• Itching
  • Bleeding
  • Mucus discharge
  • Feeling a lump in the area

Do not take anal warts lightly, as they are not only painful but also contagious. Call your doctor for accurate diagnosis and treatment to prevent them from spreading further.

Anal Fistulas

An anal fistula occurs when bacteria and fecal matter invade a gland in the anal region, then move into the surrounding tissue. Most anal fistulas are surrounded by pus. Signs of anal fistulas include:

  • Pain and swelling around the anal area
  • Fever
  • Feeling tired

Anal fistulas can cause a lot of discomforts, and if left untreated, they may cause serious complications. Surgery is usually required to remove them. Also known as fistulotomy, the surgery converts the tunnel area between the skin and muscle into a groove that allows the anal tract to heal.

Molluscum Contagiosum

It is a skin infection that results from the molluscum contagiosum virus. Lesions can appear anywhere on the body where the skin has come into contact with the virus.

This virus can spread to the anus through sexual contact, by touching your anus after touching a lesion somewhere else on your body, or by sharing sheets or towels that are already infected. The lumps are generally small and range from the size of a pinhead to a pencil eraser and are pink, white, or flesh-colored. They can turn itchy and swollen, which makes them annoying.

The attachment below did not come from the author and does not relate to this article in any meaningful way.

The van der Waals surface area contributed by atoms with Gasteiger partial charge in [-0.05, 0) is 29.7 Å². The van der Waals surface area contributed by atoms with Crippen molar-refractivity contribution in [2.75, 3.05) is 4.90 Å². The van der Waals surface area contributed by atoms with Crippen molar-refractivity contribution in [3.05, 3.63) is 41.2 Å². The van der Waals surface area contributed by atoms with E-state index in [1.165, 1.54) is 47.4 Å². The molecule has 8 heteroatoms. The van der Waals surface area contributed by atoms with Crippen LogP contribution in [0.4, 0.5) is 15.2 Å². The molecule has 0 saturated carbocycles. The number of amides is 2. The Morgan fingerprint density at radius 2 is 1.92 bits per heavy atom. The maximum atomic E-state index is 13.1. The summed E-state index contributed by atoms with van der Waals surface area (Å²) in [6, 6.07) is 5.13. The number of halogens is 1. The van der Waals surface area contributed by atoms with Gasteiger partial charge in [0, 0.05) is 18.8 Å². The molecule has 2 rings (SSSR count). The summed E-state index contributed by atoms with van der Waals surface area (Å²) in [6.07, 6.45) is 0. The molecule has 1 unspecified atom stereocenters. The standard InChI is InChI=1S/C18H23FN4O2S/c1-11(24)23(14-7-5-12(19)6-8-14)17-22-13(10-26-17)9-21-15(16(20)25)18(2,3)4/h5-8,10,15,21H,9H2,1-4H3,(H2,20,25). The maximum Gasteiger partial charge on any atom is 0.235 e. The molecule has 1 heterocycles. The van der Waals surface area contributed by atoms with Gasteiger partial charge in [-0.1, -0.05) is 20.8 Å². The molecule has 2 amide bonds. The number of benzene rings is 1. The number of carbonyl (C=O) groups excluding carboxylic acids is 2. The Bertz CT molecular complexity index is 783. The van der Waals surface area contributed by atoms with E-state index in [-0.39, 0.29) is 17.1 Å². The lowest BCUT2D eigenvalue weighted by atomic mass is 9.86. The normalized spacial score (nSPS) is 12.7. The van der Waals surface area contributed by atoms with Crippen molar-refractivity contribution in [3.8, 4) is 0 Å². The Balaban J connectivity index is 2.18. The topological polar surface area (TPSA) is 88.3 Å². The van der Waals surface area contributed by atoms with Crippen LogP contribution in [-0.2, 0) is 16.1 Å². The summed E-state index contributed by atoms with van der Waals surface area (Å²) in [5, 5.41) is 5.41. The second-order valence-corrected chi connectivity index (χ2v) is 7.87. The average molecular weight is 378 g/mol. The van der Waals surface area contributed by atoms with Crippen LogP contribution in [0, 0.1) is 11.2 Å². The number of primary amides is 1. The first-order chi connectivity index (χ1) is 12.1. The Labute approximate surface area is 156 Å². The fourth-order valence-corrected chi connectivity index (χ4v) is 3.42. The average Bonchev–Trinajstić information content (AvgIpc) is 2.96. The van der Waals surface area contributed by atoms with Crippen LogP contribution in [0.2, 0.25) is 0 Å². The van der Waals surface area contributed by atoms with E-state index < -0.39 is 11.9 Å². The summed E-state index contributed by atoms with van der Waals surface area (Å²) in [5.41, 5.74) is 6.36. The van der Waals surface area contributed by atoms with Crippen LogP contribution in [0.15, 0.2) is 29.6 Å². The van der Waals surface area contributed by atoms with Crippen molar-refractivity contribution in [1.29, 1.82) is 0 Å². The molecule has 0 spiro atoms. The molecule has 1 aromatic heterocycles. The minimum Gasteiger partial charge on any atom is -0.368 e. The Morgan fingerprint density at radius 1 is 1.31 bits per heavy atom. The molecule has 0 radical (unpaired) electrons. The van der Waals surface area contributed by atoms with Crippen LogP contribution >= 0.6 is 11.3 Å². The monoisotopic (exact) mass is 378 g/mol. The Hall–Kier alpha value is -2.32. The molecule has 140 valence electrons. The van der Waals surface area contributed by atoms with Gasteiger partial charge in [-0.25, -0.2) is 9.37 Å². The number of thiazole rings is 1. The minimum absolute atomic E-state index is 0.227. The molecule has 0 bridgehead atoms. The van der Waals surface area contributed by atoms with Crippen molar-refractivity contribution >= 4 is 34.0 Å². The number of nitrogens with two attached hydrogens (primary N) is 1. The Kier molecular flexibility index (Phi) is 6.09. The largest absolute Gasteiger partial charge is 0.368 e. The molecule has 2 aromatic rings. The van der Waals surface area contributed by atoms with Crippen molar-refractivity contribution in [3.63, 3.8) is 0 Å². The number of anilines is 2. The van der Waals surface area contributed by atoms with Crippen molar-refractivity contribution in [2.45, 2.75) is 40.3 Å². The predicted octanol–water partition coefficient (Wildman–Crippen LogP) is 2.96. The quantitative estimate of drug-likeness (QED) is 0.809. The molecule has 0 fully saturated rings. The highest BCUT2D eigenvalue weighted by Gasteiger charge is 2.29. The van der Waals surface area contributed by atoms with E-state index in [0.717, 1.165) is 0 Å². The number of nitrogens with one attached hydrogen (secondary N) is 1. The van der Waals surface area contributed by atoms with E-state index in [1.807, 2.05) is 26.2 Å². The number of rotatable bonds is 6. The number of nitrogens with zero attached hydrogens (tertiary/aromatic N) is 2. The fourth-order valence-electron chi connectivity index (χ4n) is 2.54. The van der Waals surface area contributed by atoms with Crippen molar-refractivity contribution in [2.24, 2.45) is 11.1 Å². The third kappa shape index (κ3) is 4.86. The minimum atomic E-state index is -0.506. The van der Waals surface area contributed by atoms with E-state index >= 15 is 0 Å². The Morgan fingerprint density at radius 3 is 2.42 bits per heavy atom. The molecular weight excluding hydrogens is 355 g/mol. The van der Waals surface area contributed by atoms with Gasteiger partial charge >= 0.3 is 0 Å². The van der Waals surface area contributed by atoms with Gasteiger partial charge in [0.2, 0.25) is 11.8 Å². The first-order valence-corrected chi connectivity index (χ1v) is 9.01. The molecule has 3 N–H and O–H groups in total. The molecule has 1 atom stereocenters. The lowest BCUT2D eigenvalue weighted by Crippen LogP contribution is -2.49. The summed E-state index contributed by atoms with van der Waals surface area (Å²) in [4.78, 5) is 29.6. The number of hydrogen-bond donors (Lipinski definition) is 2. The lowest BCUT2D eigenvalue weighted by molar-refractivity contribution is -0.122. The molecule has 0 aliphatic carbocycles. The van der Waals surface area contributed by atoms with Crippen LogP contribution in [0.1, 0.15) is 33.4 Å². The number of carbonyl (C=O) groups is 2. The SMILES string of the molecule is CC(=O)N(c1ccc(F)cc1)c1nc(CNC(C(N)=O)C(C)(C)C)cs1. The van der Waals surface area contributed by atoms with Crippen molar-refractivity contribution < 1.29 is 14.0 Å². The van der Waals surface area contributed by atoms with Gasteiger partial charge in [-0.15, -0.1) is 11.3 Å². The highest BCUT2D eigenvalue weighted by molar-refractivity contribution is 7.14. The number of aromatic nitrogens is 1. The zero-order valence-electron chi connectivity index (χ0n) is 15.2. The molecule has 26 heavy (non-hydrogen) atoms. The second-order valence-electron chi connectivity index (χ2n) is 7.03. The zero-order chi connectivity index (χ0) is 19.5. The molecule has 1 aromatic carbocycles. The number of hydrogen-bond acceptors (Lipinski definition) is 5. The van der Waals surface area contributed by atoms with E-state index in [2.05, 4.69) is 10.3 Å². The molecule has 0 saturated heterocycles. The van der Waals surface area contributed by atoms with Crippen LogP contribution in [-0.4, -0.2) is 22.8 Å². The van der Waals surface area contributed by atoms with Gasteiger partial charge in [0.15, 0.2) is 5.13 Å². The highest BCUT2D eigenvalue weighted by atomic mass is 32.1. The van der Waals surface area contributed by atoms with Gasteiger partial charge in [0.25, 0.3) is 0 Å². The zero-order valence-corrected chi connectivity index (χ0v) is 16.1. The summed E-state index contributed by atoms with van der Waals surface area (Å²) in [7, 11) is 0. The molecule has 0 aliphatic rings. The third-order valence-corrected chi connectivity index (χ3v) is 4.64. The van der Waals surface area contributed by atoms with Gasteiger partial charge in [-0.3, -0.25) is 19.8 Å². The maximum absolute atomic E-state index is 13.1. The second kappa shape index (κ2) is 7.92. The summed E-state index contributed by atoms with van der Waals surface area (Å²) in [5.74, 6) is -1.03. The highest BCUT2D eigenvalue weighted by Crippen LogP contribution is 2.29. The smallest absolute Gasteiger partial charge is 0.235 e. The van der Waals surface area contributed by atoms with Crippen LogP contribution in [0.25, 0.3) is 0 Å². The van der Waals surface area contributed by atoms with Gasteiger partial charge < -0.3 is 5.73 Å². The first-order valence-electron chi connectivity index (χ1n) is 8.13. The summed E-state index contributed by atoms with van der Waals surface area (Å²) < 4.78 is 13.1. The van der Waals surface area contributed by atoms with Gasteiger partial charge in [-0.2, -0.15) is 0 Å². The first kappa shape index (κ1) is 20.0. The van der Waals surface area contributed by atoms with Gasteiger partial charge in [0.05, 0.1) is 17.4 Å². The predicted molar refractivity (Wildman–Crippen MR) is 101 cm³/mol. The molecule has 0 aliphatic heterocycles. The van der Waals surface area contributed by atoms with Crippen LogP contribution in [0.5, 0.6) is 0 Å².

Lumps in the butt can result from several conditions. Diabetes, ulcerative colitis, Crohn’s disease, recurring constipation or diarrhea, or a sexually transmitted disease increase the risk for unknown lumps, abscesses, or warts.

What Does That Lump in the Butt Feel Like?

The main symptoms that occur with anal lumps include:

  • Pain
  • Discomfort with bowel movement
  • Bleeding
  • Anal itching

These symptoms may not be resulting from an anal lump result but coming from some other underlying condition. Most lumps are not a cause for concern but any growths or a hardened anal area should be screened by your doctor.

When to Seek Medical Help?